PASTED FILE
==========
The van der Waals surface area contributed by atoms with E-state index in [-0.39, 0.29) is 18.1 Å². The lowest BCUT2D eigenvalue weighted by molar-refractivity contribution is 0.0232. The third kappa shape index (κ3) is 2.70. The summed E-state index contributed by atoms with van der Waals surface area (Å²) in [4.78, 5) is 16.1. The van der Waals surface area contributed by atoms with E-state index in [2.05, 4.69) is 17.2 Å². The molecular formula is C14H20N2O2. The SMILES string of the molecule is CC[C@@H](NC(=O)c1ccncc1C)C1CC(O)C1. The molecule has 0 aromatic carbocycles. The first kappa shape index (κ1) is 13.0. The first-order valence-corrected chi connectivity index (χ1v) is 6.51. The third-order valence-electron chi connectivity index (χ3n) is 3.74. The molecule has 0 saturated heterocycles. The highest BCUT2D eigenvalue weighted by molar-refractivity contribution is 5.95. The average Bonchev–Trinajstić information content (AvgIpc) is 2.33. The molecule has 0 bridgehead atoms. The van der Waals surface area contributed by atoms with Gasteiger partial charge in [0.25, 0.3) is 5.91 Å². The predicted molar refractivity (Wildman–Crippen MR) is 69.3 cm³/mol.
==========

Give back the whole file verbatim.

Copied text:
The van der Waals surface area contributed by atoms with E-state index in [-0.39, 0.29) is 18.1 Å². The lowest BCUT2D eigenvalue weighted by molar-refractivity contribution is 0.0232. The third kappa shape index (κ3) is 2.70. The summed E-state index contributed by atoms with van der Waals surface area (Å²) in [4.78, 5) is 16.1. The van der Waals surface area contributed by atoms with E-state index in [2.05, 4.69) is 17.2 Å². The molecular formula is C14H20N2O2. The SMILES string of the molecule is CC[C@@H](NC(=O)c1ccncc1C)C1CC(O)C1. The molecule has 0 aromatic carbocycles. The first kappa shape index (κ1) is 13.0. The first-order valence-corrected chi connectivity index (χ1v) is 6.51. The third-order valence-electron chi connectivity index (χ3n) is 3.74. The molecule has 0 saturated heterocycles. The highest BCUT2D eigenvalue weighted by molar-refractivity contribution is 5.95. The average Bonchev–Trinajstić information content (AvgIpc) is 2.33. The molecule has 0 bridgehead atoms. The van der Waals surface area contributed by atoms with Gasteiger partial charge in [0.25, 0.3) is 5.91 Å². The predicted molar refractivity (Wildman–Crippen MR) is 69.3 cm³/mol.